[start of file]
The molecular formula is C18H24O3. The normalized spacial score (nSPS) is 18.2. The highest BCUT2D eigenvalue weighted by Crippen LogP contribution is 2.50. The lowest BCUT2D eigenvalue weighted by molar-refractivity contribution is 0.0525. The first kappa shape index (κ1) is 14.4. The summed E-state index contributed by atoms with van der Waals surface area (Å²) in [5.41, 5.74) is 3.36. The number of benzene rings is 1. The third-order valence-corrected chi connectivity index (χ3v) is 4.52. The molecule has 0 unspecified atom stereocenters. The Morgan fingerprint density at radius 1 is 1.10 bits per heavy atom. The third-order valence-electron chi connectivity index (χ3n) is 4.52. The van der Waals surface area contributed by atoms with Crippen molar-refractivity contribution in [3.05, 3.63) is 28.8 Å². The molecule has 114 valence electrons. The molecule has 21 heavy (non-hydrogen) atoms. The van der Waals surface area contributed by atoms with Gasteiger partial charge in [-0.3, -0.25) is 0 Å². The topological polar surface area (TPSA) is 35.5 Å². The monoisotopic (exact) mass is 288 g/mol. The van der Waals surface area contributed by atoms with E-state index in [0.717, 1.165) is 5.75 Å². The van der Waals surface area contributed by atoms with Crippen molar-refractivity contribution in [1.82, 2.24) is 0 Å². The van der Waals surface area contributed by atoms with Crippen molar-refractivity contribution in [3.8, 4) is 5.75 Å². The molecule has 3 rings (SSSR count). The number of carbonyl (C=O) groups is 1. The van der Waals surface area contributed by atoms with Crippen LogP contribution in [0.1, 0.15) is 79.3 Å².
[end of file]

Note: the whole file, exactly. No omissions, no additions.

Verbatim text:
The molecular formula is C18H24O3. The normalized spacial score (nSPS) is 18.2. The highest BCUT2D eigenvalue weighted by Crippen LogP contribution is 2.50. The lowest BCUT2D eigenvalue weighted by molar-refractivity contribution is 0.0525. The first kappa shape index (κ1) is 14.4. The summed E-state index contributed by atoms with van der Waals surface area (Å²) in [5.41, 5.74) is 3.36. The number of benzene rings is 1. The third-order valence-corrected chi connectivity index (χ3v) is 4.52. The molecule has 0 unspecified atom stereocenters. The Morgan fingerprint density at radius 1 is 1.10 bits per heavy atom. The third-order valence-electron chi connectivity index (χ3n) is 4.52. The van der Waals surface area contributed by atoms with Crippen molar-refractivity contribution in [3.05, 3.63) is 28.8 Å². The molecule has 114 valence electrons. The molecule has 21 heavy (non-hydrogen) atoms. The van der Waals surface area contributed by atoms with Gasteiger partial charge in [-0.3, -0.25) is 0 Å². The topological polar surface area (TPSA) is 35.5 Å². The monoisotopic (exact) mass is 288 g/mol. The van der Waals surface area contributed by atoms with E-state index in [0.717, 1.165) is 5.75 Å². The van der Waals surface area contributed by atoms with Crippen molar-refractivity contribution in [1.82, 2.24) is 0 Å². The van der Waals surface area contributed by atoms with Crippen molar-refractivity contribution in [3.8, 4) is 5.75 Å². The molecule has 3 rings (SSSR count). The number of carbonyl (C=O) groups is 1. The van der Waals surface area contributed by atoms with Crippen LogP contribution in [0.1, 0.15) is 79.3 Å².